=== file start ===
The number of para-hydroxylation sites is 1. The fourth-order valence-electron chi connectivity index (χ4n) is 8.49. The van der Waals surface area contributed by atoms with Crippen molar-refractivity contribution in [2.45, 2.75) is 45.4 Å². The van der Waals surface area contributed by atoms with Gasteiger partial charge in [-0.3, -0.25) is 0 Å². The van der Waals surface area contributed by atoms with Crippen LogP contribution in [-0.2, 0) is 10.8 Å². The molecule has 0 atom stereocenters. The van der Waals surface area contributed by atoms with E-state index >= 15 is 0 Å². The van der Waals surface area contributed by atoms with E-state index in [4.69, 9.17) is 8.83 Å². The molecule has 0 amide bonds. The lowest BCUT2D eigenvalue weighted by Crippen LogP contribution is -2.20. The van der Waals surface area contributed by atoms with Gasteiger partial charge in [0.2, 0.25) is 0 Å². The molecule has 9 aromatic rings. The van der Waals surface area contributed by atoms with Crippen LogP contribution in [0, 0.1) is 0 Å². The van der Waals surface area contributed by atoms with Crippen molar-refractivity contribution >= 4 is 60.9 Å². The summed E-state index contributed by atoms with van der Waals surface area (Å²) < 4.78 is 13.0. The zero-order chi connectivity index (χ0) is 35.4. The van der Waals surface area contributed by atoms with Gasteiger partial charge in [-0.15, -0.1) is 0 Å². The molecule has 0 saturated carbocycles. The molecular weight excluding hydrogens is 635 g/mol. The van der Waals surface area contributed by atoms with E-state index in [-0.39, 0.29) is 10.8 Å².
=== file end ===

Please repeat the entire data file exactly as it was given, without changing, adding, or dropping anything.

The number of para-hydroxylation sites is 1. The fourth-order valence-electron chi connectivity index (χ4n) is 8.49. The van der Waals surface area contributed by atoms with Crippen molar-refractivity contribution in [2.45, 2.75) is 45.4 Å². The van der Waals surface area contributed by atoms with Gasteiger partial charge in [-0.3, -0.25) is 0 Å². The van der Waals surface area contributed by atoms with Crippen LogP contribution in [-0.2, 0) is 10.8 Å². The molecule has 0 atom stereocenters. The van der Waals surface area contributed by atoms with E-state index >= 15 is 0 Å². The van der Waals surface area contributed by atoms with E-state index in [4.69, 9.17) is 8.83 Å². The molecule has 0 amide bonds. The lowest BCUT2D eigenvalue weighted by Crippen LogP contribution is -2.20. The van der Waals surface area contributed by atoms with Gasteiger partial charge in [0.2, 0.25) is 0 Å². The molecule has 9 aromatic rings. The van der Waals surface area contributed by atoms with Crippen LogP contribution in [0, 0.1) is 0 Å². The van der Waals surface area contributed by atoms with Crippen molar-refractivity contribution >= 4 is 60.9 Å². The summed E-state index contributed by atoms with van der Waals surface area (Å²) < 4.78 is 13.0. The zero-order chi connectivity index (χ0) is 35.4. The van der Waals surface area contributed by atoms with Gasteiger partial charge in [-0.15, -0.1) is 0 Å². The molecule has 0 saturated carbocycles. The molecular weight excluding hydrogens is 635 g/mol. The van der Waals surface area contributed by atoms with E-state index in [-0.39, 0.29) is 10.8 Å².